Your child may have been riding his bike or playing baseball with friends and in he walks holding a tooth in his hand with a bloody lip. As a parent you’ll likely immediately think the worst and begin to panic.
Or you are munching on a bucket of popcorn and bite down too hard on a popcorn kernel and immediately know you have broken or chipped your tooth…we’ve all been there.
Not to worry – Dr. Jensen and his team have got you covered!
For children and adults alike, the treatment for a broken or cracked tooth is similar. The most important thing to remember is not to panic. When a tooth breaks or chips, it may not hurt right away, but your tongue will quickly find the new sharp area in your mouth. If you’re missing a large portion of your tooth, or it has broken off entirely, you may feel some pain.
- Rinse your mouth well
- Apply pressure with a tissue or gauze to stop any bleeding. If that doesn’t work, try a tea bag with pressure until bleeding stops.
- Apply some ice or a cold pack to any bruised cheek or lips
- Try an over the counter pain reliever to reduce pain and swelling
- Call Dr. Jensen’s office at 616-866-7720
Toddlers and children
One consideration with a baby tooth that is bumped, broken or damaged is the possibility of damage to the underlying adult teeth. The most common treatment for a missing baby tooth is to let the adult tooth grow in – no implant or further treatment needed. However when the impact has been severe and your child has cuts or lacerations on the gums or lips, it may be a good idea to visit Dr. Jensen for an antibiotic or your pediatrician for a tetanus booster.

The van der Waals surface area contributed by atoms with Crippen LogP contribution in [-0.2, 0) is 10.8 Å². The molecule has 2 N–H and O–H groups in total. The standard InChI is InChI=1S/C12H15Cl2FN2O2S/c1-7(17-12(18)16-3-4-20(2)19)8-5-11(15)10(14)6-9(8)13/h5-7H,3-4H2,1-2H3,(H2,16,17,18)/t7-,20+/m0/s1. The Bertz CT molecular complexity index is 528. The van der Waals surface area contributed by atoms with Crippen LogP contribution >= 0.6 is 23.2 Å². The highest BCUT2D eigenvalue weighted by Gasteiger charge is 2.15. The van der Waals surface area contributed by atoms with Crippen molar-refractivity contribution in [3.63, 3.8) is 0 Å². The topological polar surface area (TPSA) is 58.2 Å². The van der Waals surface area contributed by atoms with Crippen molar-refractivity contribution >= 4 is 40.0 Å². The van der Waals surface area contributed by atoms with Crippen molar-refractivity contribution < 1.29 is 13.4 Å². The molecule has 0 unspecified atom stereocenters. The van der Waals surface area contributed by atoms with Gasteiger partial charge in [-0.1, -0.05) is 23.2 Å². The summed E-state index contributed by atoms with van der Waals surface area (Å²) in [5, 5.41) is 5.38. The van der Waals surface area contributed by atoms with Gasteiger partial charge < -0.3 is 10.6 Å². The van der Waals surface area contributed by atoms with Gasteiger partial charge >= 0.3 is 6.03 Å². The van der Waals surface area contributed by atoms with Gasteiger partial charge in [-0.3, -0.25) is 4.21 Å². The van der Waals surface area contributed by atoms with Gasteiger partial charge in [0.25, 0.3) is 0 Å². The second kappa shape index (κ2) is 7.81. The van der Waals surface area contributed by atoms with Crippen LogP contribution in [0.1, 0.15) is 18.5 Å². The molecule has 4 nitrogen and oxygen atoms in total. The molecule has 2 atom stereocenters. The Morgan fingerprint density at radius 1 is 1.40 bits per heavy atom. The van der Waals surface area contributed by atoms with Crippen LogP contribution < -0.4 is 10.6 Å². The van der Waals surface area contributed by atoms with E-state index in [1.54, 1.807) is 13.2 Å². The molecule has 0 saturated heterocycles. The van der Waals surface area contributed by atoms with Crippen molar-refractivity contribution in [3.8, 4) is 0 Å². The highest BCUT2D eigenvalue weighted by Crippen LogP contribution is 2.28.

Teens and adults
The most common insult to permanent teeth is the result of sporting injuries or accidents. The best preventative measure is a mouth guard made by your dentist for use during sports. Treating a damaged adult tooth depends on the severity of the break and the age of the patient. Sometimes a simple filling will fix the problem when others may need a root canal or even an extraction.
If an adult tooth has completely come out (avulsed tooth), the best thing to do is to pick up the tooth by the crown, gently rinse it and soak in milk on your way to the dentist. An avulsed tooth has the best chance of survival if it can be addressed and re-implanted within an hour, so call Dr. Jensen right away!
Most common treatments
- Minor cracks: Surface cracks rarely need treatment, but sometimes a light polish of the area will smooth out any rough spots.
- Cracked tooth: Cracks can sometimes be repaired with a filling, but often require a crown to prevent further cracking in the future. If the nerve is damaged, you may need a root canal.
- Chipped tooth: Minor chips can often be polished and don’t always need treatment. Dr. Jensen will sometimes recommend a filling to keep the tooth from getting worse.
- Broken cusp: A break that affects the chewing surface of the tooth can be repaired but sometimes require an onlay or a crown.
- Serious broken tooth: When the nerve is exposed causing pain and bleeding – you will likely need a root canal to remove exposed nerve and get you back to chewing and eating normally.
- Decay-induced broken tooth: Your tooth has broken due to a cavity or old filling – in some cases the tooth may need to be removed, but can likely be treated with a crown or onlay.
If you have any questions about any of the outlined conditions above, please don't hesitate to call Dr. Jensen and his team - 616-866-2270.